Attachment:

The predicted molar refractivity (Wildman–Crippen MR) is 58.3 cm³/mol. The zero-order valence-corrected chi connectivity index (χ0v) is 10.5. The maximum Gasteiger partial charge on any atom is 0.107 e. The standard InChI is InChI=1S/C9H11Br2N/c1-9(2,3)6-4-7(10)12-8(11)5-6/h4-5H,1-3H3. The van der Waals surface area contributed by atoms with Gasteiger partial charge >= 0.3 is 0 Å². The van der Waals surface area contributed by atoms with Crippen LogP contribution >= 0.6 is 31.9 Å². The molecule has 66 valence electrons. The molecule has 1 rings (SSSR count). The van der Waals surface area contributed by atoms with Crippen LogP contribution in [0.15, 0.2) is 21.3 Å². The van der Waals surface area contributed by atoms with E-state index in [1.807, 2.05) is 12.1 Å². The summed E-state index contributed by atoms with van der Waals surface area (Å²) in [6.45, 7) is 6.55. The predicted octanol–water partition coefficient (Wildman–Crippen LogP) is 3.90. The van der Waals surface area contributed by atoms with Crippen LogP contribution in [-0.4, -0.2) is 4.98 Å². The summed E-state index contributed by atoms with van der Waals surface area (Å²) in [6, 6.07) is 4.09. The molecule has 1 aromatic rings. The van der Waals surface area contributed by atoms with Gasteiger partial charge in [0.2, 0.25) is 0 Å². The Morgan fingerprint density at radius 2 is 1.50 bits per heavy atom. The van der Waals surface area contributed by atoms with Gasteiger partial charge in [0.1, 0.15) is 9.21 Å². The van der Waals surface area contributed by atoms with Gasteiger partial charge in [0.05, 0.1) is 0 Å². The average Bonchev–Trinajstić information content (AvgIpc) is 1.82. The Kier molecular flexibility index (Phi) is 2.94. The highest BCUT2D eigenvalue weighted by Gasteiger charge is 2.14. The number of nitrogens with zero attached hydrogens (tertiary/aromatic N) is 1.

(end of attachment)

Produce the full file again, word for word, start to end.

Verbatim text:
The predicted molar refractivity (Wildman–Crippen MR) is 58.3 cm³/mol. The zero-order valence-corrected chi connectivity index (χ0v) is 10.5. The maximum Gasteiger partial charge on any atom is 0.107 e. The standard InChI is InChI=1S/C9H11Br2N/c1-9(2,3)6-4-7(10)12-8(11)5-6/h4-5H,1-3H3. The van der Waals surface area contributed by atoms with Gasteiger partial charge >= 0.3 is 0 Å². The van der Waals surface area contributed by atoms with Crippen LogP contribution >= 0.6 is 31.9 Å². The molecule has 66 valence electrons. The molecule has 1 rings (SSSR count). The van der Waals surface area contributed by atoms with Crippen LogP contribution in [0.15, 0.2) is 21.3 Å². The van der Waals surface area contributed by atoms with E-state index in [1.807, 2.05) is 12.1 Å². The summed E-state index contributed by atoms with van der Waals surface area (Å²) in [6.45, 7) is 6.55. The predicted octanol–water partition coefficient (Wildman–Crippen LogP) is 3.90. The van der Waals surface area contributed by atoms with Crippen LogP contribution in [-0.4, -0.2) is 4.98 Å². The summed E-state index contributed by atoms with van der Waals surface area (Å²) in [6, 6.07) is 4.09. The molecule has 1 aromatic rings. The van der Waals surface area contributed by atoms with Gasteiger partial charge in [0.2, 0.25) is 0 Å². The Morgan fingerprint density at radius 2 is 1.50 bits per heavy atom. The van der Waals surface area contributed by atoms with Gasteiger partial charge in [0.1, 0.15) is 9.21 Å². The van der Waals surface area contributed by atoms with Gasteiger partial charge in [0.05, 0.1) is 0 Å². The average Bonchev–Trinajstić information content (AvgIpc) is 1.82. The Kier molecular flexibility index (Phi) is 2.94. The highest BCUT2D eigenvalue weighted by Gasteiger charge is 2.14. The number of nitrogens with zero attached hydrogens (tertiary/aromatic N) is 1.